Modred March 1st, 2013
Sing a song of sixpence,
A pocket full of rye.
Four and twenty blackbirds,
Baked in a pie.
When the pie was opened,
The birds began to sing…
When I came out of the broom closet last year, I didn’t rent a billboard or make a huge public announcement. I just tacked my real name on the author page here at PaganPages, cross-linked my blogs, and started letting my posts and articles appear on my social media profiles. Nothing happened. Coming out as a witch was a tree falling in the forest with nobody around. Or so I thought.
Enraged by “The Great 2013 Fox News Wicca Bashing Fiasco,” I started chatting it up online. Most of my friends and immediate family were already aware of my spirituality. Apparently though, some folks had never previously clicked through on anything witchy. Suddenly links were getting clicked and blog posts were getting read. I got no support from my non-witchy friends and extended family. One relative, instead of leaping to my defense, decided to defend Fox News. But enough of that line. This is not about setting cups and plates for a pity party. I didn’t heed the call of the Goddess because I wanted to get big fat hugs from anybody but Her.
The point is that, just as any white, college-educated, man of privilege could be expected to do, I marched out of the broom closet thinking I was invincible. Who of my friends and family would dare ignore or disrespect me because of my religion? What could go wrong? And nothing did.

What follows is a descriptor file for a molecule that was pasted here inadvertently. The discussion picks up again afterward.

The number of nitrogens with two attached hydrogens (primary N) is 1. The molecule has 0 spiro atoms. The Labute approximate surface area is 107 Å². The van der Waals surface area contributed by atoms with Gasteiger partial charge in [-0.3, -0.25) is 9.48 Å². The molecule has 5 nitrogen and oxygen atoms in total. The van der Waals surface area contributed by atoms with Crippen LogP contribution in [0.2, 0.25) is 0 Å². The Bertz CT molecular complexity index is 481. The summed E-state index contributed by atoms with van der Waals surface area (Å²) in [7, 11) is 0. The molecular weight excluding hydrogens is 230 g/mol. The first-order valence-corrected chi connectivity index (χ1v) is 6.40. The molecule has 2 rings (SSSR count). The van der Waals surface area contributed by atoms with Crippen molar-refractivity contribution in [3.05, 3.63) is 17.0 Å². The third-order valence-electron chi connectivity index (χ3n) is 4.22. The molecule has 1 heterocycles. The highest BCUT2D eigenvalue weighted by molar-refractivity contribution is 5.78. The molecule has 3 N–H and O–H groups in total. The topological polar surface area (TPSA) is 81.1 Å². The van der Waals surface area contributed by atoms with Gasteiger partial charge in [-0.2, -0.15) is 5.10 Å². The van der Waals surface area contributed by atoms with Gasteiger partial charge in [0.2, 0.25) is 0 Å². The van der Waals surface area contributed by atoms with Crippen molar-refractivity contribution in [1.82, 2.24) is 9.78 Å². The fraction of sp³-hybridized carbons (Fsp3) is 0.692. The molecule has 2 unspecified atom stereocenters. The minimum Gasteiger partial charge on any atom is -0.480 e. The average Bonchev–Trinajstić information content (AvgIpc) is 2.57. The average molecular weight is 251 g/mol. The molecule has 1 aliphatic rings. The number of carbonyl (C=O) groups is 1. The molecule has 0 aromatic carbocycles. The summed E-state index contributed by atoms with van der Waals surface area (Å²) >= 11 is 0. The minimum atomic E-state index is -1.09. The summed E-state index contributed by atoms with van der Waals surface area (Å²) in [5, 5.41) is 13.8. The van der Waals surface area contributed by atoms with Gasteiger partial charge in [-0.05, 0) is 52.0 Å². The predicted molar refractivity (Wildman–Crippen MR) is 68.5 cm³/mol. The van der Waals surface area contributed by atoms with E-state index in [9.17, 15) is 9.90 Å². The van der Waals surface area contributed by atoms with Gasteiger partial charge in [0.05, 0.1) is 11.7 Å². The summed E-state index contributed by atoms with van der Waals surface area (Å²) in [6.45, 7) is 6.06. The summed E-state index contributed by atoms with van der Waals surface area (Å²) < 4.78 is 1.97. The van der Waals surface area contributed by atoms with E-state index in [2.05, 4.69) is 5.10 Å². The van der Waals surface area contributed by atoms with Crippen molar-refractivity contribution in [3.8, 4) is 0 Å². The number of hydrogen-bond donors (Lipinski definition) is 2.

For years, from my safe and secure ivory tower, I’ve supported minority rights with my tongue, my computer, and my vote. During that time I was pompous enough to suppose that I actually understood the plight of minorities. But there is a difference between understanding and empathy, between intellect and experience, between mouse clicks and human faces. Yesterday I got a taste of what minorities have been choking down since the dawn of time. Just one spoonful of prejudice. And I realized that I didn’t have a clue.
I’ve never been denied a seat on the bus, a job, or a marriage certificate. I’ve never been spat upon, beaten, jailed, or herded into a train car, ghetto, camp or reservation. I can’t possibly comprehend what it’s like to endure the most severe of prejudices. All I can say that is that now I empathize and that I’ll never again presume to know. I can say that the pie has definitely been opened, and there are more forks full of prejudice likely headed my way.
Isn’t that a dainty dish to set before the king?